petitioner then applied to have it dismissed and the judge's order of dismissal was affirmed by the Court of Appeal. Farwell L.J. said: 4 "The right to continue [the action] is a chose in action vested in the trustee and the bankrupt has no locus standi."
8

The rule that the bankrupt could not sue on a cause of action vested in his trustee was enforced with such rigour that he could not even bring proceedings claiming that the intended defendant and the trustee were colluding to stifle a claim due to the estate and which, if recovered, would produce a surplus. But in any case in which he was aggrieved by the trustee's refusal to prosecute a claim he could apply to the judge having jurisdiction in bankruptcy to direct the trustee to bring an action, or to allow the bankrupt to conduct the proceedings in the name of the trustee. The jurisdiction of the bankruptcy judge to give such directions is now conferred by statute. Section 303(1) of the Insolvency Act 1986 says:

"If a bankrupt or any of his creditors or any other person is dissatisfied by any act, omission or decision of a trustee in the bankrupt's estate, he may apply to the court; and on such an application the court may confirm, reverse, or modify any act or decision of the trustee, may give him directions or may make such other order as it thinks fit."

9

But the jurisdiction goes back many years, to the decisions of Lord Alvanley M.R. in Spragg v Binkes 5 and Lord Eldon in Benfield v. Solomons 6. In the latter case the

bankrupt alleged collusion between his assignees in bankruptcy and persons by whom he said he had been owed substantial sums of money and payment of which would make him solvent. He commenced an action in Chancery for an account, joining his assignees as parties. Lord Eldon allowed a demurrer to the bill, saying:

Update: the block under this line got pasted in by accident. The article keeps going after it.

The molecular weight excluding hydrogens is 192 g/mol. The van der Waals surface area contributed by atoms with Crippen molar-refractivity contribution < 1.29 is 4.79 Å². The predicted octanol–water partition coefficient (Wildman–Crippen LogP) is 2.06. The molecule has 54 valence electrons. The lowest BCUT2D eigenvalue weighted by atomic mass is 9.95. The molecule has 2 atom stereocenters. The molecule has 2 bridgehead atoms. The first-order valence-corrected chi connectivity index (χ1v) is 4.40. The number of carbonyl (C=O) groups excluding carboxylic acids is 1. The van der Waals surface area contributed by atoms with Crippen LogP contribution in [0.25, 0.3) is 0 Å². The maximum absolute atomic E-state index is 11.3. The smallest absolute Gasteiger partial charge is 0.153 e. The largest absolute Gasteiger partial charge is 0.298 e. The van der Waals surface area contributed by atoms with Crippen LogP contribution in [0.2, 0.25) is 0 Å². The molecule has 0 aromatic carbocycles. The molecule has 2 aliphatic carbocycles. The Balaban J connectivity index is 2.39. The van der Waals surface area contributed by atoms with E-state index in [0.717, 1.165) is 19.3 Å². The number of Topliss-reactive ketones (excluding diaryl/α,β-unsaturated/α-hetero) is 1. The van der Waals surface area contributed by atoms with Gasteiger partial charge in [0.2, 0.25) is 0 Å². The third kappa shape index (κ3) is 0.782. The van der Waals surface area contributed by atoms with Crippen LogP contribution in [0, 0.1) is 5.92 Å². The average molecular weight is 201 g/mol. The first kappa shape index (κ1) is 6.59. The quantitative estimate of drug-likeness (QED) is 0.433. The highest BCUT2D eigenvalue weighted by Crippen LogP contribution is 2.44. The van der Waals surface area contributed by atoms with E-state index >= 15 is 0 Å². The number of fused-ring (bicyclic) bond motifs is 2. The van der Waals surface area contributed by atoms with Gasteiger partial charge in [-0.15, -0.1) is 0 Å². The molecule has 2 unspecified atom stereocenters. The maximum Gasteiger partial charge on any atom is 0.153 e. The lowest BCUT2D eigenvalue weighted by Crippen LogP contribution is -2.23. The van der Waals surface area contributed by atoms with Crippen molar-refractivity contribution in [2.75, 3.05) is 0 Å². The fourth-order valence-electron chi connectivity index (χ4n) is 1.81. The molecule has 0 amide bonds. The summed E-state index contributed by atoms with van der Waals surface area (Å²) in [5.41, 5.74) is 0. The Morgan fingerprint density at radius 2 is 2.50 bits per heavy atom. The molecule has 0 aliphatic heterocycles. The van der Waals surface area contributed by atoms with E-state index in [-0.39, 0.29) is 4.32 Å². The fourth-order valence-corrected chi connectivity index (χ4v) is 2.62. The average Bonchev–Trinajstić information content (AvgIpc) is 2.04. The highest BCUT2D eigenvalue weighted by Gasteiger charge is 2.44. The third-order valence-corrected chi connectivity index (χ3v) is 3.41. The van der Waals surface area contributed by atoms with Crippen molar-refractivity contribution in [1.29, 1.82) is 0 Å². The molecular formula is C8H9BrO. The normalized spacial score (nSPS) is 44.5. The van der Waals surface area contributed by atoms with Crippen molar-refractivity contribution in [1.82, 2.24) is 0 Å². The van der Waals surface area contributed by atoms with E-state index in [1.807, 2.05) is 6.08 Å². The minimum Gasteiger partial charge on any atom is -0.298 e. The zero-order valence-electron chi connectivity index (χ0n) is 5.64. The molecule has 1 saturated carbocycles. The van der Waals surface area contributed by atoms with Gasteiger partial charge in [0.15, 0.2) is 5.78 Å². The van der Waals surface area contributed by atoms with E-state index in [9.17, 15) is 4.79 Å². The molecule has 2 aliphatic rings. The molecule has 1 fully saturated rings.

"It is clear at law, the whole interest in the property, which was his previous to the bankruptcy…is after the bankruptcy legally vested in the assignees…It is familiar therefore at law to plead bankruptcy, the bankrupt having no interest in what he is suing for. In equity the whole order, management and disposition of the bankrupt's affairs are placed under that authority, which the Lord Chancellor exercises in bankruptcy … Prima facie the bankrupt has no demand; but if he states that apparent incumbrances on the property are no substantial charge, that the assignees are prevented by the creditors from interfering or, if the creditors would permit them, refuse, or if both refuse, to interfere and give him the chance of a surplus, the Court would say, with reference to the circumstance, that the bankrupt cannot sue, the law supposing that he has no interest in the property, yet that is not to be acted upon to the effect of gross injustice. Therefore, if he can give security for the costs, the Lord Chancellor will order the assignees to permit him to use their names, to enable him to recover the property, indemnifying them. The bankrupt is therefore without any ground of complaint."

10

Thus the supervision of the insolvency administration by the bankruptcy judge protects the bankrupt from injustice which might otherwise be caused by his inability to bring proceedings outside the bankruptcy jurisdiction.